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Todd McShay’s guide to every combine drill

The drills at the NFL combine boil down to two questions: Do the measurables mesh with the film? And which players triggered red flags with their results? From the 40 to the bench press, here are the numbers to know for each drill.

40-yard dash

Why it matters: For wide receivers and running backs, breakaway speed can be the difference between a modest gain and a game-changing play. A measurable combination that NFL evaluators pay close attention to for cornerbacks is length (height and arms) and 40 speed. Safety is another position to keep an eye on, particularly for players who will be asked to cover a lot of ground in the deep middle of the field. The chart below shows the most desirable times, the average combine times over the past five years and the times that should raise a red flag for evaluators.

Past standout: Saints WR Brandin Cooks. This is a good example of a player who looked fast on tape coming out of Oregon State and showed off his speed in the 40. He ran a 4.33 prior to being drafted in the 2014 first round. That is tied for the fourth-fastest WR time of the past five combines. Cooks' speed has certainly transitioned to the NFL. He tied for the league lead last season with six catches of more than 40 yards.

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Vertical jump

Why it matters: The vertical can be an important indicator for wide receivers, tight ends and cornerbacks, but don't forget about running backs and defensive ends. This drill is a great judge of a player's lower-body explosiveness and ability to create power from the ground up.

Past standout: Cardinals RB David Johnson. It's not an accident that Johnson led the NFL with 2,118 total yards and 20 touchdowns last season. His lower-body power was on full display during the 2015 combine, when he posted a 41.5-inch vert, tied for third best among running backs since 2012.

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20-yard shuttle

Why it matters: It's not a coincidence that most of the positions listed below are on defense. Being an NFL defender is all about reaction: How quickly can you diagnose a play, come to a stop and explode toward the ball? And the 20-yard shuttle showcases a player's body control as he is changing directions.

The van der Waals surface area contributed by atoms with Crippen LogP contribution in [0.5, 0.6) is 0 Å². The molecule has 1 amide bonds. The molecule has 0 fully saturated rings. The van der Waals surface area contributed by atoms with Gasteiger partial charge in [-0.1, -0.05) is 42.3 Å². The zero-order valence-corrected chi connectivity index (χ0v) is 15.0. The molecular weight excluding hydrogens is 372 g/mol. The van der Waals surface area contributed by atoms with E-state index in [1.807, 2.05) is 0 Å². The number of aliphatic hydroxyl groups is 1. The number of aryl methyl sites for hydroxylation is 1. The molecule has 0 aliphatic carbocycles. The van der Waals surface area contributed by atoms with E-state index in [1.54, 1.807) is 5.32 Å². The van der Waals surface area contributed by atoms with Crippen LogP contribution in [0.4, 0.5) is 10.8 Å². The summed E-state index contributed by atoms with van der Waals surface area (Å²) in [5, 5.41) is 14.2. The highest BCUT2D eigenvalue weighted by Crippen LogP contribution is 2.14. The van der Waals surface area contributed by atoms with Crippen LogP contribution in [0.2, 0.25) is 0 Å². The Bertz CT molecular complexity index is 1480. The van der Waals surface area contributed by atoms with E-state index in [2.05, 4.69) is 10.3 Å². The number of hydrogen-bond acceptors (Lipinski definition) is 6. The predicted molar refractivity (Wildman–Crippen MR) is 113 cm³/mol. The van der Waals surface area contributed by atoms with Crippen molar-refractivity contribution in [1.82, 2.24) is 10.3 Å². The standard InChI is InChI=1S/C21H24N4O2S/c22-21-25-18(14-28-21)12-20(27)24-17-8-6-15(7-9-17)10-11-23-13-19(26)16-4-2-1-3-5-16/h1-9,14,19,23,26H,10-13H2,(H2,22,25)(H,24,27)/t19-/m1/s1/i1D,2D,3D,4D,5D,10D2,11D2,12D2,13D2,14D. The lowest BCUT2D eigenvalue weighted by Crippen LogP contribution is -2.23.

Past standout: Panthers LB Luke Kuechly. The 4.11-second 20-yard shuttle Kuechly posted in 2012 is just outside the outstanding range above for inside linebackers (4.07 and below). That kind of short-area quickness, in combination with Kuechly's outstanding recognition skills, have helped turn him into a three-time All Pro.

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Broad jump

Why it matters: I like to see how offensive linemen and skill players perform in the broad jump. You need good lower-body explosiveness, power and flexibility to anchor in the trenches. It's also a good way to separate which offensive linemen have the athleticism to play tackle. The top four broad jumpers of the past five years among O-linemen were drafted to play tackle.

Past standout: Eagles OT Lane Johnson. Remember when Johnson blew up at the 2013 combine? His broad jump was 118 inches. That's comparable to an above-average mark from a running back -- and he did it while weighing 303 pounds. Johnson's performance proved to scouts that he had the lower-body power to develop into a good left tackle.

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Three-cone

Why it matters: This drill is all about assessing a player's ability to change directions quickly, bend and accelerate. Defensive backs and pass-rushers are good players to keep an eye on. Of course, a lot goes into being an elite edge rusher, but most of the NFL's best register outstanding times in the three-cone.

Past standout: Broncos OLB Von Miller. The Super Bowl 50 MVP completed the three-cone in 6.70 seconds in 2011, tied for the third-best mark among linebackers over the past six years. And that confirmed what teams saw on tape: a freak athlete who wreaked havoc off the edge.

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Bench press

Why it's important: The bench tests upper-body strength by seeing how many times players can put up 225 pounds. Let's be honest: While it may be the most fun to watch, the bench press is the least important of all these non-football-related drills. But it does provide insight into the upper-body strength of an athlete, which tends to apply most to interior offensive and defensive linemen. There's also some small correlation for cornerbacks (for press-technique purposes).

Past standout: Rams DT Aaron Donald. The Pitt product showed off his raw strength at the 2014 combine, putting up 35 reps on the bench. That is tied for the second highest among all defensive linemen over the past three years.


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